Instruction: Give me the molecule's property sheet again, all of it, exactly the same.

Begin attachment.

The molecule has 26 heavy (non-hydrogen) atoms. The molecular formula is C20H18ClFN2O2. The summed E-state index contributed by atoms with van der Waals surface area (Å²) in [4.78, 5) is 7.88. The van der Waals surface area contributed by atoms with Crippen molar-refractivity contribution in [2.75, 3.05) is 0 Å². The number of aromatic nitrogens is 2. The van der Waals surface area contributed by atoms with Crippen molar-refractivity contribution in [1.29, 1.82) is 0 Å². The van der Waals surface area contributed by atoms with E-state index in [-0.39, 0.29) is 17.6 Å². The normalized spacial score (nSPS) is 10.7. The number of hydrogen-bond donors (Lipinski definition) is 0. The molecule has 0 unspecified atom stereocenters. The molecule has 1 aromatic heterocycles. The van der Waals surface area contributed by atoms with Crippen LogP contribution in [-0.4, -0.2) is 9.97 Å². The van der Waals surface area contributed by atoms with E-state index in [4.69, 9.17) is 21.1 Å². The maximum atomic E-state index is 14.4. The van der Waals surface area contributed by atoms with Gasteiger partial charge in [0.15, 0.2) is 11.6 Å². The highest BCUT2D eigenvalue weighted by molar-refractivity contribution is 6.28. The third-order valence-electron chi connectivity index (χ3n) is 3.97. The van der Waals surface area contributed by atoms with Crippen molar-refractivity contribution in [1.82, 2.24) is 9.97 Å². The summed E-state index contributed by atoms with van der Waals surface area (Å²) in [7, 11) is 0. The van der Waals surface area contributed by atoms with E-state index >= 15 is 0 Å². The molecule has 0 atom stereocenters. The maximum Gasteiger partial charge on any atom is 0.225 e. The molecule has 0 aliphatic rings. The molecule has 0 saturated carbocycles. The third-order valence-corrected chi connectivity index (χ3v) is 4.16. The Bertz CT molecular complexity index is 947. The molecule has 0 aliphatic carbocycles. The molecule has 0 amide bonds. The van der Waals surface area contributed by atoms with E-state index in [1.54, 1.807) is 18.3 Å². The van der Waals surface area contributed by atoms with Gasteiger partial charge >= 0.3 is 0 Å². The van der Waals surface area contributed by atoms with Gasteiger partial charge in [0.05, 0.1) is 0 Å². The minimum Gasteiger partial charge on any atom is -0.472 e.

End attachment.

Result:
The molecule has 26 heavy (non-hydrogen) atoms. The molecular formula is C20H18ClFN2O2. The summed E-state index contributed by atoms with van der Waals surface area (Å²) in [4.78, 5) is 7.88. The van der Waals surface area contributed by atoms with Crippen molar-refractivity contribution in [2.75, 3.05) is 0 Å². The number of aromatic nitrogens is 2. The van der Waals surface area contributed by atoms with Crippen molar-refractivity contribution in [1.29, 1.82) is 0 Å². The van der Waals surface area contributed by atoms with E-state index in [-0.39, 0.29) is 17.6 Å². The normalized spacial score (nSPS) is 10.7. The number of hydrogen-bond donors (Lipinski definition) is 0. The molecule has 0 unspecified atom stereocenters. The molecule has 1 aromatic heterocycles. The van der Waals surface area contributed by atoms with Crippen LogP contribution in [-0.4, -0.2) is 9.97 Å². The van der Waals surface area contributed by atoms with E-state index in [4.69, 9.17) is 21.1 Å². The maximum atomic E-state index is 14.4. The van der Waals surface area contributed by atoms with Gasteiger partial charge in [0.15, 0.2) is 11.6 Å². The highest BCUT2D eigenvalue weighted by molar-refractivity contribution is 6.28. The third-order valence-electron chi connectivity index (χ3n) is 3.97. The van der Waals surface area contributed by atoms with Crippen molar-refractivity contribution in [1.82, 2.24) is 9.97 Å². The summed E-state index contributed by atoms with van der Waals surface area (Å²) in [7, 11) is 0. The van der Waals surface area contributed by atoms with E-state index >= 15 is 0 Å². The molecule has 0 atom stereocenters. The maximum Gasteiger partial charge on any atom is 0.225 e. The molecule has 0 aliphatic rings. The molecule has 0 saturated carbocycles. The third-order valence-corrected chi connectivity index (χ3v) is 4.16. The Bertz CT molecular complexity index is 947. The molecule has 0 aliphatic carbocycles. The molecule has 0 amide bonds. The van der Waals surface area contributed by atoms with E-state index in [1.54, 1.807) is 18.3 Å². The van der Waals surface area contributed by atoms with Gasteiger partial charge >= 0.3 is 0 Å². The van der Waals surface area contributed by atoms with Gasteiger partial charge in [0.05, 0.1) is 0 Å². The minimum Gasteiger partial charge on any atom is -0.472 e.